Five convicted of hijacking boat
Published 30/11/2011 | 21:12
A court in Paris has convicted five Somali men of hijacking a sailing boat off the African country's coast and kidnapping its two-person crew.
In the first decision of its kind in France, the court handed down sentences of between four and eight years in prison against the five. Charges were dropped against a sixth defendant.
The trial, which opened on November 15, was France's first against alleged pirates who have made a lucrative business of capturing foreign vessels and taking hostages around the Gulf of Aden and elsewhere.
The six were on trial over the hijacking of the boat, Carre d'As, in September 2008 and taking its husband-and-wife crew hostage. A French navy team raided the vessel two weeks later, killing one kidnapper and detaining six others.
As the trial came to a close, the defendants apologised to, and exchanged handshakes, with the couple, Jean-Yves and Bernadette Delanne. One wished long lives for the Delannes while another asked for their forgiveness.
The prosecutor had sought sentences of six to 16 years in prison. The case was heard in a Paris court for minors because one of the defendants was a minor at the time of the attack.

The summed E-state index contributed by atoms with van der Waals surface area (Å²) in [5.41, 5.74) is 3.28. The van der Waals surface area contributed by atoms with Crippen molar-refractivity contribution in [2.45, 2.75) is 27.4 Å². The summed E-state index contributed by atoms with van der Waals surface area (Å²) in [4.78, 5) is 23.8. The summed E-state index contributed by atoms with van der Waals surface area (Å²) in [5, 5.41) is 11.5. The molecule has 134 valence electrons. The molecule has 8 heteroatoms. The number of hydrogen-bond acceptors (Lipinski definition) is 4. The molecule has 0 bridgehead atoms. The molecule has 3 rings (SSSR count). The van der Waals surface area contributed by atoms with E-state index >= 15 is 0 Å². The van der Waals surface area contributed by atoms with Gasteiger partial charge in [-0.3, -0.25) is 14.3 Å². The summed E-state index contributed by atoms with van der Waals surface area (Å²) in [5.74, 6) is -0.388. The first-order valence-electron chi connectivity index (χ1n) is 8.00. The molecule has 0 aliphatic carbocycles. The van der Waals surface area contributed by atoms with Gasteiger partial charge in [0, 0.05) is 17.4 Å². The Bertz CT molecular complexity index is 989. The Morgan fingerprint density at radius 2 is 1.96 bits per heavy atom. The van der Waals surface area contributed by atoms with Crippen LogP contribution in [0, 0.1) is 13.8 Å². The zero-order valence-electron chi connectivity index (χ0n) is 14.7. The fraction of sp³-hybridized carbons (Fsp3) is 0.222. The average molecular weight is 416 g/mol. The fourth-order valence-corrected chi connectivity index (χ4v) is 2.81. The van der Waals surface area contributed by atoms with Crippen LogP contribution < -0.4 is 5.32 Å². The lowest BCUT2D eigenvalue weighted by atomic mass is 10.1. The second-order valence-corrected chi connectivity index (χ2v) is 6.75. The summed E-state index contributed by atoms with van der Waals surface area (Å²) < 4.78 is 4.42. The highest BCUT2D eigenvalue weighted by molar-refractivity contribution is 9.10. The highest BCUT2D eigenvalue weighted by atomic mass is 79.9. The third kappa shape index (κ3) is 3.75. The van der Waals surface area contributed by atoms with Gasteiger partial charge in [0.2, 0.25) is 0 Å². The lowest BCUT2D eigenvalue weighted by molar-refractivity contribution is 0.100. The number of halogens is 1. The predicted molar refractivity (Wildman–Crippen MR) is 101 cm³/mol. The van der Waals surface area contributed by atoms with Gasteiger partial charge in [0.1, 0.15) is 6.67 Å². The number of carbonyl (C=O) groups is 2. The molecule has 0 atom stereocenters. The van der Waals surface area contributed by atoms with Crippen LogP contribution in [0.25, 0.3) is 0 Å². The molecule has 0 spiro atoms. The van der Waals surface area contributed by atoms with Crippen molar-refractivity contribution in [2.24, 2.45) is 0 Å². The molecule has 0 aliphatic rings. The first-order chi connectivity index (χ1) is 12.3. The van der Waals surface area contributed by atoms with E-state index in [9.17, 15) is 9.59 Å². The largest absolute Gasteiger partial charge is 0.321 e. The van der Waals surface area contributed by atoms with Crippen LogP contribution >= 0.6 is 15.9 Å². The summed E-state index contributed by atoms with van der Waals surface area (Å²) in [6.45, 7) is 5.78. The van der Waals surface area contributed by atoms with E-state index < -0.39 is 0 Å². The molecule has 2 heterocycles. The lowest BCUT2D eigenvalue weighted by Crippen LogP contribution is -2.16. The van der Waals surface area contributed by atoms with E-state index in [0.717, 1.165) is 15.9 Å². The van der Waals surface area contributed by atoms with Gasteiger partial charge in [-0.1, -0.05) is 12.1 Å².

The six defendants, now aged between 20 and 36, described themselves as fishermen, electricians, students or jobless. Three were charged with hijacking the vessel and all six charged with taking the couple hostage with the aim to win a ransom. The maximum possible penalty was life in prison.
The acquitted defendant, nicknamed "the fisherman" in the trial, is now entitled to a payment from the French state in compensation for time served in provisional custody after the navy commandos seized him.
The prosecution claimed the hijackers demanded a four million US dollar (£2.5 million) ransom, eventually lowered to two million US dollars (£1.25 million), and threatened to kill their two captives if forces intervened.
French forces have captured dozens of pirates in the area. All but a dozen have been turned over to Somalia, an impoverished east African nation without a functioning government since the ousting of its long-time dictator 20 years ago.